# Small Sample size Confidence Intervals

Health insurers and the federal government are both putting pressure on hospitals to shorten the average length of stay (LOS) of their patients. The average LOS for men in the US is 5.2 days and the average for women is 4.5. A random sample of 20 hospitals in one state had a mean LOS for women of 3.8 days and a standard deviation of 1.2 days...

a) use a 95% confidence interval to estimate the population mean LOS for women in the state's hospital:

$$3.8 \pm 2.093(1.2/\sqrt{20}).$$

These are the numbers that I've gotten, but I'm not sure where these numbers come from. My professor just kinda threw em at us.

b) conduct a test at a=.05 to determine if the average LOS for women in the state is equal to that of the national average.

I know how to do population for these types of answers, but I'm not sure how to do samples.

c) What happens to a confidence interval as it gets smaller or large?

Sorry for such a long post, but I have a final coming up and I'm looking for some help. Any help, links, or even taking the time to look at this question I truly appreciate. Best Wishes to all and have a good day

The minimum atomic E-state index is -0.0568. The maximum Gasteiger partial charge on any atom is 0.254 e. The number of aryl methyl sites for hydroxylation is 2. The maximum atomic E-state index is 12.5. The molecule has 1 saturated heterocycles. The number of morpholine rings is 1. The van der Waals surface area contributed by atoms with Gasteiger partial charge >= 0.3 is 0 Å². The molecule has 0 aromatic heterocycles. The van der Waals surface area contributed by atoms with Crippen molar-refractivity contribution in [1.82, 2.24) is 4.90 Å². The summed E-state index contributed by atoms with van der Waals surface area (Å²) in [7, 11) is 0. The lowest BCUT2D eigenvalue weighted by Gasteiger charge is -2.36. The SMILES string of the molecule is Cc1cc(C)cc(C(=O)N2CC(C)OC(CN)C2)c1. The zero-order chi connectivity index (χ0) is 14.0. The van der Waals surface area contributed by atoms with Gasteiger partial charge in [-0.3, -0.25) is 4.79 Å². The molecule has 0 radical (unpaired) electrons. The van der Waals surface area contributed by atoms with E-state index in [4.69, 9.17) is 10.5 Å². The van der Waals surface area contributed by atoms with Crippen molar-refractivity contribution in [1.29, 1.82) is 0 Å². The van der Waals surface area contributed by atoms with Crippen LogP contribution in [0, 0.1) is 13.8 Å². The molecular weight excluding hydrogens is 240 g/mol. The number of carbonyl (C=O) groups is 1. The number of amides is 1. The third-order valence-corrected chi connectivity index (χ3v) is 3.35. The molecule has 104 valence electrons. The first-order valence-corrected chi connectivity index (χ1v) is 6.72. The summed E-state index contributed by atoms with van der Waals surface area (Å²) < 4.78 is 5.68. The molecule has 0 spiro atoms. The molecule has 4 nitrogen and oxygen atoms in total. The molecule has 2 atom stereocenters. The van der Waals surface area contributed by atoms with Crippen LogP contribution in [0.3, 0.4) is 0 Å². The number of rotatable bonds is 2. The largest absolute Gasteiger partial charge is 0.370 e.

• Have you written down the whole problem. Your problem statement has dots at the end and I am assumming that there is somemore left out, if you can completely jot down the problem, I may try to help you? – Satish Ramanathan Dec 15 '15 at 15:47
• No thats it! @satishramanathan – Bob Dec 15 '15 at 15:49
• @satishramanathan I really just need help on part B now, i've figured out everything else – Bob Dec 15 '15 at 15:59
• You wrote this very question before, then edited it in this way, asking for it to be removed. Why did you post it anew? – user228113 Dec 15 '15 at 16:51
• I edited the question to put the CI into proper math notation. It is a standard t-confidence interval. I did not add or remove dots. (b) Does the mean value for the US lie within the CI for the state in question? (c) CI gets shorter as $n$ gets larger. Beyond that it is difficult to know what kind of help you are looking for. – BruceET Dec 15 '15 at 23:11